Ah, Christmas. A time when you can kiss your loved-one under adornments of poisonous berries, and not be judged.
It is also a time when hearing Slade or The Pogues for the third time in a row stokes an infernal, fiery rage for some of us.
For all those Grinches out there, I have some cathartic stories for you.
For, whatever your reasons for hating Christmas, these people have also suffered.
Sit down beside a roaring fire with some eggnog, wrap yourself in a tartan blanket, and let me tell you some tales of relationship break-ups that will either chill you to the spine – or give you a warm glow of schadenfreude.
That Christmas was the first I’d ever spent away from my family.
His family was doing Secret Santa so we only had to buy one present each. But I didn’t think that applied to me and Tim. So I got him a weekend in Berlin as a present. He got me nothing.
Two weeks later, when we went on the holiday, he spent the entire weekend in the hotel watching the whale trapped in the Thames, refusing to go out.
The following weekend he went to Manchester for ‘work’ and returned to let me know he was leaving me for another woman. While I was still sobbing, he asked me to advise him on what outfits he should take to impress her.
I was all dolled up and excited to meet my boyfriend at a club he was DJing at on New Year’s Eve. I left my mates at our club to go and meet him.
I got there about 1am, and ran around like an eejit trying to find him. I eventually found him but, when he saw me, his face fell.
I asked: ‘What’s wrong?’
‘I’m just not attracted to you any more,’ came the reply.
I mean, what do you say to that?
I slunk off, found a friend who gave me a massive hug and told me he was a tool, then I got absolutely obliterated.
He did me a favour ultimately, because, shortly after that, I fell in love with a guy I would be with for the next seven years.
I was living with an American girl in London but her visa was expiring so she had to go back to the States.
We decided I’d give up my job, fly out to be with her at Christmas, then we’d find an apartment and sort out the residence permit and work visa while I was there (how naive was that?).
I handed in my notice and flew out a couple of days before Christmas. When I saw her at the airport, waiting with her parents, I knew something was up (her parents, whom I’d never spoken to before, seemed happier to see me than Erica did).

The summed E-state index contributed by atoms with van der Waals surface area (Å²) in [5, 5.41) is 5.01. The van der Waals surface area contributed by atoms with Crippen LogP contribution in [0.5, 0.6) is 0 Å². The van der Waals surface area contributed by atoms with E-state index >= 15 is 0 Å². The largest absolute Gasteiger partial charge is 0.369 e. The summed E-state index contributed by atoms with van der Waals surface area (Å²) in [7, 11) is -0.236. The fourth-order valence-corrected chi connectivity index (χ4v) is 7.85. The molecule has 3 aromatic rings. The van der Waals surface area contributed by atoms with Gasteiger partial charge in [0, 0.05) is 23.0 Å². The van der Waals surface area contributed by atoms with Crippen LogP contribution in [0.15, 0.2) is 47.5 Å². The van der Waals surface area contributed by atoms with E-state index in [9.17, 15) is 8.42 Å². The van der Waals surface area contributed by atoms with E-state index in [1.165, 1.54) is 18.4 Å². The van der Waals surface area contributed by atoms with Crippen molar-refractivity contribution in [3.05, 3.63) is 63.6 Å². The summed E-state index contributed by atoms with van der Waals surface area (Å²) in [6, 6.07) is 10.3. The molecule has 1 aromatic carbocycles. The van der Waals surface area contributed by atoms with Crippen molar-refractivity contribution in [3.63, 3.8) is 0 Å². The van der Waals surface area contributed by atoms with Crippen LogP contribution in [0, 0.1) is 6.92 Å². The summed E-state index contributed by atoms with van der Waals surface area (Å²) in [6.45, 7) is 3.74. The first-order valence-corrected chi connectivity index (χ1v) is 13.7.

Over the next few days, things got weirder.
For instance, I ended up spending most of Christmas Day racing toy motor cars with her 10-year-old cousin, Julian, as Erica seemed to take a great interest in helping her parents in the kitchen.
I asked her what was going on and she told me that, as soon as she saw me at the airport, she realised she didn’t feel the same way. So we broke up.
But I didn’t have anywhere to go as I couldn’t afford a hotel. Her parents, who were absolutely lovely, insisted I stay with them until I found a job.
I stayed for the next month, probably in the lame hope that Erica would change her mind. She didn’t.
But it wasn’t all bad – Justin and I became firm friends. And I fell in love with Manhattan.
And now, years later, I’m happily married to the woman I was meant to be with.
My then-boyfriend Ryan was an army officer and persuaded me to move into his house and look after it while he was away.
There were loads of debts associated with the property and I got stung for stuff, such as the £300 water rates, which I paid so they wouldn’t get cut off – and on the proviso Ryan paid me back.
For Christmas, I was invited to his parents’ pad – and spent a fortune on presents. Yet I didn’t even get a card from Ryan. Meanwhile, I had to sit through the (extended) family’s present opening.
In bed that night, he turned to me and said, ‘Sorry, I can’t do this any more.’
He then asked if I would stay to look after his house for three months, show people around until it sold, and if I could leave my furniture so it looked lived in. You can imagine what my reply was.
I decided to move from South Africa to Scotland, where my family hails from, for some adventure. At work, I fell for a man who was engaged to a (female) colleague of ours.
Our friendship blossomed but I didn’t think anything would come of it as he was straight.
However, he fell for me and broke it off with his fiancee, which caused massive problems work-wise.
Also, his parents were horrified. He came from a Muslim family and they threatened to disown him.
In the end, we decided to move to South Africa. Before we left, we got married, with just a few friends as witnesses.
The first year was fine. Then, that Christmas, he started talking about starting a family – something I wasn’t interested in.
On New Year’s Eve, he said he realised he loved me but wasn’t in love with me. He moved out but decided to stay in South Africa.
We are still friends and he has since been reunited with his family.
My first love broke up with me in a brutal way. We had been going out for a while and I thought he was the one.
I invited him to spend Christmas with me but he made some lousy excuse and handed me a present instead.
It was quite a big box, beautifully wrapped, so it did salve my bruised feelings. I felt like he was still serious about us.
Anyway, I put the present under the tree.
On Christmas Day, sat with my parents and younger brother, I debated opening the present in private, but decided not to. How I lived to regret that decision.
As I unwrapped it a card fell out, which simply said: ‘You might be needing this in future.’
In confusion, I looked around the room and saw the horrified looks on my parents’ faces – and heard my brother asking, ‘But what is it?’
His final present to me was a Rampant Rabbit vibrator.
The post ‘I got dumped at Christmas’ – 6 of the worst holiday break-ups appeared first on News Wire Now.